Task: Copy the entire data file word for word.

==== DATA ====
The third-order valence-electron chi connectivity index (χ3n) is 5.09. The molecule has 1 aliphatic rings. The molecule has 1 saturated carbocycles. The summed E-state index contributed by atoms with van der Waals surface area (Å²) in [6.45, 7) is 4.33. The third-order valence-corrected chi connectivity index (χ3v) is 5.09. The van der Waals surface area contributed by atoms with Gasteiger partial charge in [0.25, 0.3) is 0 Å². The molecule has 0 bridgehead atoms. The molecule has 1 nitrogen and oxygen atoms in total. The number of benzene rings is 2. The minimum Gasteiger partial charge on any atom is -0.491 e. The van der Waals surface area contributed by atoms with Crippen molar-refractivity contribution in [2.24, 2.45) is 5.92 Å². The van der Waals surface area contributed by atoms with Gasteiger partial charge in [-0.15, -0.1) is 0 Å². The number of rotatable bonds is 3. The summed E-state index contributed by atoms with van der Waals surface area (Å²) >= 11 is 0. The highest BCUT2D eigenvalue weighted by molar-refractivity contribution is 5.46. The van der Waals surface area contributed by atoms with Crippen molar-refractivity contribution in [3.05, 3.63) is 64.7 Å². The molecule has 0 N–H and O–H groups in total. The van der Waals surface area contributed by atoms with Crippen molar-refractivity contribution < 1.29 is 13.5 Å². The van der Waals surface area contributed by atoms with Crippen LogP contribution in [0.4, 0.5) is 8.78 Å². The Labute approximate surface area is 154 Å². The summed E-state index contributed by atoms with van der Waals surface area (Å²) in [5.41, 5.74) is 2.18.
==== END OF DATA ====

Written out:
The third-order valence-electron chi connectivity index (χ3n) is 5.09. The molecule has 1 aliphatic rings. The molecule has 1 saturated carbocycles. The summed E-state index contributed by atoms with van der Waals surface area (Å²) in [6.45, 7) is 4.33. The third-order valence-corrected chi connectivity index (χ3v) is 5.09. The van der Waals surface area contributed by atoms with Gasteiger partial charge in [0.25, 0.3) is 0 Å². The molecule has 0 bridgehead atoms. The molecule has 1 nitrogen and oxygen atoms in total. The number of benzene rings is 2. The minimum Gasteiger partial charge on any atom is -0.491 e. The van der Waals surface area contributed by atoms with Crippen molar-refractivity contribution in [2.24, 2.45) is 5.92 Å². The van der Waals surface area contributed by atoms with Gasteiger partial charge in [-0.15, -0.1) is 0 Å². The number of rotatable bonds is 3. The summed E-state index contributed by atoms with van der Waals surface area (Å²) >= 11 is 0. The highest BCUT2D eigenvalue weighted by molar-refractivity contribution is 5.46. The van der Waals surface area contributed by atoms with Crippen molar-refractivity contribution in [3.05, 3.63) is 64.7 Å². The molecule has 0 N–H and O–H groups in total. The van der Waals surface area contributed by atoms with Crippen molar-refractivity contribution < 1.29 is 13.5 Å². The van der Waals surface area contributed by atoms with Crippen LogP contribution in [0.4, 0.5) is 8.78 Å². The Labute approximate surface area is 154 Å². The summed E-state index contributed by atoms with van der Waals surface area (Å²) in [5.41, 5.74) is 2.18.